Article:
Sunday, August 10, 2014


Gun Worship

Aldous Huxley (1894-1963), "Malaya," Complete Essays, Vol. II: 1926-1929 (Chicago: Ivan R. Dee, 2000), pp. 504-539 (at 508-509):
Near the Penang Gate lies an old brass cannon, half buried in the mud. It has no history, it is quite unornamental. A more commonplace piece of ordnance never issued from an eighteenth century arsenal. The world is full of such old brass cannons. By all the rules it should have been melted down long ago or stuck muzzle downwards into the ground to serve as a post, or mounted on a little wooden carriage and left in the weather outside the door of a museum. But destiny decreed otherwise. Instead of suffering any of the ignominies usually reserved for its kind, this superannuated popgun was turned into a god. It lies there in the mud, wreathed with gardenias and orchids and a whole conservatory of paper flowers. The ground all about it is planted with long-stemmed paper lanterns, and incense burns perpetually before its muzzle. Two or three hawkers are encamped all day beside it, under the trees, like the sellers of books and plaster saints and candles in the shadow of a cathedral. The gun god's worshippers are numerous; they do a roaring trade in offerings and souvenirs. Great is the Cannon of the Batavians.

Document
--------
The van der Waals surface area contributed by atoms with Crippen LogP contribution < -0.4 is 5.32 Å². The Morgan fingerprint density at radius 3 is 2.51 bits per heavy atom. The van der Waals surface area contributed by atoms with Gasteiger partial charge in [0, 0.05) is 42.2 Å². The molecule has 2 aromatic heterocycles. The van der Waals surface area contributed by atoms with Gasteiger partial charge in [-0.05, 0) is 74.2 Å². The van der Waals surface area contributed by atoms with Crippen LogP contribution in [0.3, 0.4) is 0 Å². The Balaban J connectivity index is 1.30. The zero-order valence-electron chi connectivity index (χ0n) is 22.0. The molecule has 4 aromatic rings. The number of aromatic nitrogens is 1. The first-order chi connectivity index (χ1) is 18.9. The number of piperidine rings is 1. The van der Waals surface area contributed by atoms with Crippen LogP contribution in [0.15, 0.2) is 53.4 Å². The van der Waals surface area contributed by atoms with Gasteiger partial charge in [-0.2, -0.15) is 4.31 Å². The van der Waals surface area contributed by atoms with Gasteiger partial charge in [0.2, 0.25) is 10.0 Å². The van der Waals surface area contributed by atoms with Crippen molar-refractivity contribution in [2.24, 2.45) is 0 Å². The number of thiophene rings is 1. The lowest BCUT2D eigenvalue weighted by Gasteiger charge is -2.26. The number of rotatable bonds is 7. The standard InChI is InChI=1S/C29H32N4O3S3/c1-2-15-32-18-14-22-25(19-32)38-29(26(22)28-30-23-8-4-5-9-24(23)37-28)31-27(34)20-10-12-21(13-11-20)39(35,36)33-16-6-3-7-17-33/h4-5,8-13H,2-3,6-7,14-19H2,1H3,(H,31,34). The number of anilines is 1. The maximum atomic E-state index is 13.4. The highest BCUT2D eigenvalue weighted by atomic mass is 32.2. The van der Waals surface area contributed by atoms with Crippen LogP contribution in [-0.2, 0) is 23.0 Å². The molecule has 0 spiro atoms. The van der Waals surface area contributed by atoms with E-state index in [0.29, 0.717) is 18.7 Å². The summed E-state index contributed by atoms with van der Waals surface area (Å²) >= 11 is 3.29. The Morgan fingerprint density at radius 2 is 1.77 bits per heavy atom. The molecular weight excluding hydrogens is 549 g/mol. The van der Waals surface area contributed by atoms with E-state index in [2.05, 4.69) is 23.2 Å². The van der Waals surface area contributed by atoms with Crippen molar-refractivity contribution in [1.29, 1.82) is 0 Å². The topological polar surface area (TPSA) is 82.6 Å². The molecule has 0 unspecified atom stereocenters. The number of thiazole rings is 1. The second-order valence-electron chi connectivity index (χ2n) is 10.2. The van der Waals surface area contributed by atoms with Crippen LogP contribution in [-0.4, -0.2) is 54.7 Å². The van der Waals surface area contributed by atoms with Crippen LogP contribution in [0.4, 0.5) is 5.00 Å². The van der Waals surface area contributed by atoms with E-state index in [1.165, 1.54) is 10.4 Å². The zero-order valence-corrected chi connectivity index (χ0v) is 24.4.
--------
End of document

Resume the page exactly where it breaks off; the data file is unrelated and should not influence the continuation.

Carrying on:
There is no God but God, and Mohammed is his prophet. No doubt. But a cannon is cylindrical and, long before they became Moslems, the Javanese were worshippers of the reproductive principle in nature. An immemorial phallism has crystallised round the old gun, transforming it from a mere brass tube into a potent deity, to be propitiated with flowers and little lanterns, to be asked favours of with smoking incense. Men come and, standing before the sacred symbol, silently implore assistance. Women desirous of offspring sit on the prostrate god, rub themselves against his verdigrised sides and pray to him for increase. Even white ladies, it is said, may be seen at evening alighting inconspicuously from their motor cars at the Penang Gate. They hurry across the grass to where the God is lying. They drop a few gardenias and a supplication, they touch the God's unresponsive muzzle; then hurry back again through the twilight, fearful of being recognized, of being caught in the flagrant act of worshipping at the shrine of a God who was being adored a thousand generations before Adam was ever thought of and beside whom the Gods of Zoroaster and the Vedas, of Moses and Christ and Mohammed are the merest upstarts and parvenus.

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